The Iron Giant

Producer: 
Allison Abbate, Des McAnuff
Director: 
Brad Bird
Starring: 
The voices of Jennifer Anniston, Harry Connick, Jr., John Mahoney
Screenplay: 
Tim McCanlies
Music By: 
Michael Kamen
Distributor: 
Warner Bros.
Length in minutes: 
87
MPAA Rating: 
PG
ASIN: 
B000028U3S
Publication Date: 
1999
List Price: 
14.95
Short Review: 
An exciting adventure using impressive animation to tell the story of a friendship between a boy and a 100-foot metal robot from outer space. Loosely based on the brief fable The Iron Giant: A Story in Five Nights by British poet laureate Ted Hughes.
Long Review: 

It is 1957 – the Atomic Age – and mysterious things are happening in Maine. A fisherman sees something crash into the sea out of the sky, and soon metal things (like tractors and cars) all over town are disappearing. Is it Sputnik, or can it be aliens from Mars? Young Hogarth, a fan of science fiction B-movies and superhero comic books, discovers the truth when he finds a 100-foot robot with an appetite for all things metal happily munching on parts of the electric power plant in the woods near his home. Hogarth realizes every boy’s dream by befriending it – or “him” as Hogarth soon comes to think of the Iron Giant. Though the robot is an imposing, scary sight, Hogarth quickly learns that The Iron Giant is like a big kid, eager to learn and experience new things. The Iron Giant does harbor fearsome power, and can become a dangerous weapon – but only when he or someone he cares about is threatened. Hogarth tries to keep the Giant a secret from the overzealous G-man who comes to investigate the strange happenings in town. But soon the G-man has called in the army, building to a tense standoff in the center of town. Full of action and excitement, as well as tenderness, this animated film is loosely based on the brief, poetic fable, The Iron Giant: A Story in Five Nights, by British poet laureate Ted Hughes, written in 1968 at the height of the Cold War. Though the Cold War is ancient history to children today, this movie uses that time period as a backdrop to emphasize the senselessness and circularity of violence – how violence begets violence – and the more powerful forces of friendship and love.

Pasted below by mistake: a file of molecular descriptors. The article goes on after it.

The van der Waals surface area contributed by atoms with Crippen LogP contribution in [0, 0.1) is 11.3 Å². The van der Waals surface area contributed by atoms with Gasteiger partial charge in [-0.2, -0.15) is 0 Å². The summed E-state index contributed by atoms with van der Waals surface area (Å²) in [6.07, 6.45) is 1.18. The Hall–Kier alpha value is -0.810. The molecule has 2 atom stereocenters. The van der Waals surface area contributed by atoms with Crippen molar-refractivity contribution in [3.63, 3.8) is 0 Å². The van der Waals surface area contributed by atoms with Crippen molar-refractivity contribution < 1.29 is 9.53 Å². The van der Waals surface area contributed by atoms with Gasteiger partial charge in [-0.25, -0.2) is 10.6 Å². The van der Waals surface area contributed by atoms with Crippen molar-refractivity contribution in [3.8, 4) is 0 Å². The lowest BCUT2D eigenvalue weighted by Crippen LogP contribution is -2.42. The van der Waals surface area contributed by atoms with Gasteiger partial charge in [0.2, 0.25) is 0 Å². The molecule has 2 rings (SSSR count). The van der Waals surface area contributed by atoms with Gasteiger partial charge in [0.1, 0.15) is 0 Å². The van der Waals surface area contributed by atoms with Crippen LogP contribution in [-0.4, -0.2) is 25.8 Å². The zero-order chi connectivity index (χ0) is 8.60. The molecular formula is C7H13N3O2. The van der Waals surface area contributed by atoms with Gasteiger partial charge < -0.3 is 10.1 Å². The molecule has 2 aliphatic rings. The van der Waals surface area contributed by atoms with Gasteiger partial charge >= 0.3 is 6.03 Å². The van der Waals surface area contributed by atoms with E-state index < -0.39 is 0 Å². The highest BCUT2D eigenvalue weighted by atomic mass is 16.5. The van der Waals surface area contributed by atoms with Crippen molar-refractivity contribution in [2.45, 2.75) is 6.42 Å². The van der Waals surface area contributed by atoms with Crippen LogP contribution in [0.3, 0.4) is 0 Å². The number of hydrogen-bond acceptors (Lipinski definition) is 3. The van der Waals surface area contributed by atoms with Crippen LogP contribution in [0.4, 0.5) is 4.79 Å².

Reviewer: 
Lauren Mayer
Rating: 
5

Subjects:

Large image: